People in unhappy work situations sometimes fantasize about quitting in some dramatic fashion — perhaps with a sendoff involving fireworks or rude gestures flung at managers and coworkers alike.
But is it ever ok to quit on the spot in real life?
Business Insider spoke with four career experts to get their take on leaving your job in a hurry.
Their responses were pretty uniform — quitting on the spot is best left to your daydreams, except in cases where something nefarious is going on. They all also provided advice to individuals who want to quit suddenly.
Here’s what they had to say:
Ryan Kahn, a career coach, founder of The Hired Group, and author of 'Hired! The Guide for the Recent Grad,' says that it's important to carefully evaluate your situation in order to determine whether you should put in your two weeks notice.
'It's important to weigh the pros and cons of quitting the job abruptly,' Kahn says. 'Ideally you don't want to burn any bridges as you may need to use that employer as a reference in your next job.'
Jason Hanold, the founder of executive and board search firm Hanold Associates, says that quitting suddenly is only acceptable in cases of breaches of integrity.
'It is cliché to say it is a small world, but that is an accurate statement,' he says. 'At one point in your future, you will be asked for a former employer reference, whether for another job, home mortgage or advanced degree application and a host of other scenarios. The most critical references are 'soft-references,' the ones that a future employer explores informally, not the names that a candidate actually provides. Those are formal references. In life broadly, we should not readily burn bridges.'
Hanold says he has seen marginal performers who handled their departures thoughtfully receive better references than highly-valued performers who quit hastily.
'I have seen this several times, recently in the case of an executive leaving a major pharmaceutical company to join a mid-cap rapidly growing company, only to have that new company acquired by his former employer within a year of his departure,' Hanold says. 'Fortunately, he did not burn bridges when he left for his new role.'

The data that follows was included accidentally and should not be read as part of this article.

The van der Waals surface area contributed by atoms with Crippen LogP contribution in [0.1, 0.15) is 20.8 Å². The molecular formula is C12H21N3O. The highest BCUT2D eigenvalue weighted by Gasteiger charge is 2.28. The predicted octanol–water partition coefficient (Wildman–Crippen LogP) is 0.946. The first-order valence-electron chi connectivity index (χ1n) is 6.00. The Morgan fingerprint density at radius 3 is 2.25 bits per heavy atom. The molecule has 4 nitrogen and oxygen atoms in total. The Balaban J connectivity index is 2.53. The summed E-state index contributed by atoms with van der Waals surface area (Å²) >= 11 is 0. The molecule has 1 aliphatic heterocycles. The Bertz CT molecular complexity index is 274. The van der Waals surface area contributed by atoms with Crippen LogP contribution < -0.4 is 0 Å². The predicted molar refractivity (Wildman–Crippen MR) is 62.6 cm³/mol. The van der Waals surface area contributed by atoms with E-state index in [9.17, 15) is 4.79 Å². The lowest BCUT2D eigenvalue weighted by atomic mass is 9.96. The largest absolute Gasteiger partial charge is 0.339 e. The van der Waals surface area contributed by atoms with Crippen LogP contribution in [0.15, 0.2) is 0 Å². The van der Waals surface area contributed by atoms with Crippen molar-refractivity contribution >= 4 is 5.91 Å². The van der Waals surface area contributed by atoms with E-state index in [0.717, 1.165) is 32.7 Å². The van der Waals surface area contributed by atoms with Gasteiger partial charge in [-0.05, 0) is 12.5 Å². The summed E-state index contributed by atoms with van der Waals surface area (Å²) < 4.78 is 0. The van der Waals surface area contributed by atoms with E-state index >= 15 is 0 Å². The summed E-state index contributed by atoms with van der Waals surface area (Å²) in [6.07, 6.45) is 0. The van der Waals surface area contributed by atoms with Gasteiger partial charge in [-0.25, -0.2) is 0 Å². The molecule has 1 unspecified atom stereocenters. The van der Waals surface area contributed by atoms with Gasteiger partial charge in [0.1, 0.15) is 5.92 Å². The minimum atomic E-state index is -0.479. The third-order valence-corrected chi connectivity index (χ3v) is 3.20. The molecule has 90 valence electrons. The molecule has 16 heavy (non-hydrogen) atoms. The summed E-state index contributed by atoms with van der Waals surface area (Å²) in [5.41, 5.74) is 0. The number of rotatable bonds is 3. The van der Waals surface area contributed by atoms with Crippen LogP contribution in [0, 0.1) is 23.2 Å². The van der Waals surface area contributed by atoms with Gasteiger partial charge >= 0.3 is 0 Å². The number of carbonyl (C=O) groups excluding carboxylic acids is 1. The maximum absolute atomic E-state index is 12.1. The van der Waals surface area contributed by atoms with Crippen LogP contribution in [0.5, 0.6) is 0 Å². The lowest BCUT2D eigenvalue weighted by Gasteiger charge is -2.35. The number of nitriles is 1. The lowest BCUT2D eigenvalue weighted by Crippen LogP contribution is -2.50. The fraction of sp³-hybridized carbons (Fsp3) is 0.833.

Caleb Papineau is the director of marketing at TINYpulse, a product that focuses on employee surveys. He says that relationships between employees and employers can be complicated. He noted that when individuals quit on the spot, it's typically a symptom of poor communication on both sides.
'Younger employees who are used to a hyper-connected, information-rich world are not tolerant of workplaces that fail to give feedback or respond to their needs in a timely fashion,' he says. 'Quitting a job abruptly is neither good for the employee nor the employer. Employees that feel unheard and under-appreciated at times can feel as if they have no choice but to leave abruptly. I would advise setting up time to talk with a manager or leader in the company who can help address these issues, as leaving a job should be not be the result of a hasty emotional decision. Have a plan, be professional, and don't burn bridges unless you have to.'
Amy Hoover, president of TalentZoo, says that quitting on the spot should be reserved for situations involving illegal activity or harassment.
'A job change is usually a decision that shouldn't be taken lightly since its effects reach every other part of your life. My advice is to not react immediately, but to excuse yourself and take time away from the workplace to consider your options,' Hoover says. 'If you have a mentor or trusted confidant, talk it over. This is especially key of the situation is emotionally charged. The old adage to 'sleep on it' when it comes to a big decision can definitely save future regrets.'
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